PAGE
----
What’s in a season? You might think it’s simply a question of giving people what they want to hear, but a well-thought-through program can make the difference between titillating the one-off ticket buyer and inspiring an inquisitive audience to join you on an intriguing, even challenging journey.
There’s Daniil Trifonov, the 2019–20 Mary and James G. Wallach Artist-in-Residence. Plus a follow-up to last year’s successful experiment with staged opera—this time, Nina Stemme making her Philharmonic debut in an evening that couples Bartók’s Bluebeard’s Castle with Schoenberg’s harrowing psycho-drama Erwartung. Besides these, and more, there are three pillars to the season. Let’s call them past, present, and future.
The past first. Mahler’s New York, in April, will celebrate the Philharmonic’s tenth Music Director, Gustav Mahler, who held the post from 1909 until his premature death in 1911. For three years Mahler was a part-time resident and subway commuter. The final movement of his unfinished Tenth Symphony was famously inspired by the muffled drums of a funeral procession winding up Central Park West, past his apartment at the Majestic Hotel, a couple of stone’s throws from David Geffen Hall.
“The Philharmonic has had so many different and great music directors who all had very special relationships with Mahler,” explains Jaap van Zweden, the current Music Director. “I think the audience is probably waiting to find out what kind of relationship there is going to be between me, the Orchestra, and Mahler.”
In fact, Mahler is one of van Zweden’s calling cards. In this, his second Philharmonic season, he will conduct Mahler’s First and Second Symphonies and Songs of a Wayfarer, as well as take the Orchestra to Amsterdam for the Concertgebouw’s 2020 Mahler Festival, the first American orchestra to appear there in the Festival’s 100-year history. “It is always interesting to see how you can put your heart and soul in a Mahler Second, and at the same time honor the score. That is always a fine line,” the maestro says.
To celebrate the present, the hotspots festival focuses not just on the Philharmonic’s hometown, but also on two other hotbeds of innovation: Berlin and Reykjavík. The eclectic, contemporary three-week season finale includes World Premieres from Nico Muhly (representing the Icelandic capital that is home to the record label he co-founded) Olga Neuwirth (Berlin), and Sarah Kirkland Snider (New York). “Great, inventive composers and musicians thrive in those cities, and we want to showcase it,” says Philharmonic President and CEO Deborah Borda. “For while the Philharmonic is New York’s orchestra, we have to respect that we are also an international orchestra, and in this time of globalization you can be afraid of it or you can embrace it.”
And then there’s the future. In a farsighted bit of programming, Project 19 will honor the centennial of the 19th Amendment, which established American women’s right to vote) by commissioning 19 new works from women composers. “Right now, society is looking at the role of women, at gender issues, issues of equity and fairness,” says Borda. The music will be a particular focus of a three-week festival in February, anchored by premieres by Nina C. Young, Tania Léon, and Ellen Reid, as well as chamber works on the GRoW @ Annenberg Sound ON series and a special edition of Kravis Nightcap (see sidebar, left). The results of this ambitious commissioning project will also be heard later in the season, with the works by Neuwirth and Kirkland Snider during hotspots, and beyond, with music by Unsuk Chin, Caroline Shaw, Anna Thorvaldsdottir, Joan Tower, and more to appear on future seasons. Borda continues: “Less than three percent of the music performed on the concert stage last season was by female composers. I am particularly proud that Jaap has selected some remarkable young women who are at the beginnings of their careers and others who are established giants of the composition world today. The hope is for a history-changing kind of project.”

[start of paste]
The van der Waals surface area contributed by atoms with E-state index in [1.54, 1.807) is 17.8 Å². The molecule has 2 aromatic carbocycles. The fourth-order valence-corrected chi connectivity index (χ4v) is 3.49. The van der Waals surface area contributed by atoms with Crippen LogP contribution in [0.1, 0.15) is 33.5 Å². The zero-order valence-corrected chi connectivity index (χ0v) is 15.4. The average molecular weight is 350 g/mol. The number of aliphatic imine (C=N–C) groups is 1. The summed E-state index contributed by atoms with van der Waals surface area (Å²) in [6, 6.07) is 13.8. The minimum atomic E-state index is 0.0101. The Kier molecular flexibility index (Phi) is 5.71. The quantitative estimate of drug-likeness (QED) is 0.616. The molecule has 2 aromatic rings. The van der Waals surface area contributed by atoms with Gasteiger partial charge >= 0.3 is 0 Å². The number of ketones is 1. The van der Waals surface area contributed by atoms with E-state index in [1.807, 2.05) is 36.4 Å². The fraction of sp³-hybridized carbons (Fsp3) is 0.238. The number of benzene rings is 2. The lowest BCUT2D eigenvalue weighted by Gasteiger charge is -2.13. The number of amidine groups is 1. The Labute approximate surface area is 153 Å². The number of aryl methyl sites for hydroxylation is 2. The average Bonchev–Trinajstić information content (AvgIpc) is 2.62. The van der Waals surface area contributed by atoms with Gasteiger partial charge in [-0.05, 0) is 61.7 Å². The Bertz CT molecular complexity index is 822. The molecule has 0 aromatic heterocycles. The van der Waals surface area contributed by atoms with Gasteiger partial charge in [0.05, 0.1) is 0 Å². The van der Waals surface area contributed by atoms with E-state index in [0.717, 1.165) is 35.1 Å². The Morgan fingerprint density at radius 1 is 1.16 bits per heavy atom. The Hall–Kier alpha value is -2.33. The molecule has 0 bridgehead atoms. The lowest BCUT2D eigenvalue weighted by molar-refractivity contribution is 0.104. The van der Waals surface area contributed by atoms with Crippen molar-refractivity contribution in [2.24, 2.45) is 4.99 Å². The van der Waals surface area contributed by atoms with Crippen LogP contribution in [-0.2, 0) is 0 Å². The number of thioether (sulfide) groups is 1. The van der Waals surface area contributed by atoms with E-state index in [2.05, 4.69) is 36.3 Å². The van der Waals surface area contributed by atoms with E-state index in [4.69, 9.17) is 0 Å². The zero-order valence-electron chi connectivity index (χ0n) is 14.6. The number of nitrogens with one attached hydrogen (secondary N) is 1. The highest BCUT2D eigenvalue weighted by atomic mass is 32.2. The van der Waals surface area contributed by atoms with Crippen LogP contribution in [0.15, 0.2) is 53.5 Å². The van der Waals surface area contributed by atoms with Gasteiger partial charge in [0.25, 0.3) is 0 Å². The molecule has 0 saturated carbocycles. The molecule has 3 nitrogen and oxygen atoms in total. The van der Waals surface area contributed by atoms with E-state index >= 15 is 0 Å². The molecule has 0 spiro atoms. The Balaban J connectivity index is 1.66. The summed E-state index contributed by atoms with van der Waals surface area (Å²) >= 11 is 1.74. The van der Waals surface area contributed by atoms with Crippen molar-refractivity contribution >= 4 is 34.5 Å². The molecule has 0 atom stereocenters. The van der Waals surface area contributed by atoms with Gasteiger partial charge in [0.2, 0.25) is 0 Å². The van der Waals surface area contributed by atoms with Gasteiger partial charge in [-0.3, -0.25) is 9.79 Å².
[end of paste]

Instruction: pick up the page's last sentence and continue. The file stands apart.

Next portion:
When asked what classics he was looking forward to returning to other than Mahler, van Zweden pointed to the production of Bluebeard’s Castle and Erwartung, and also to Shostakovich. “I had a very intense Shostakovich Eight and then Seven with the Philharmonic,” he explains, “so I really look forward to continuing that relationship.” And he points to American icon Philip Glass, commissioned for the first time in the Philharmonic’s history. “I hope he feels this is a true recognition of him being who he is,” says van Zweden. “And it is an honor for us!”
Past, present, and future. Three equally important programming strands, but more than simply a happy coincidence, it’s about nailing colors to the mast. “I see our mission as a constantly evolving attempt to define an orchestra in the 21st century,” says Deborah Borda. “It’s about reinvention, and that is critical to us.”
Clive Paget is a freelance arts writer and critic, and editor-at-large for Australia’s Limelight Magazine. He was music-theater consultant at London’s National Theater, 2002–07, after spending ten years as a theater and opera director.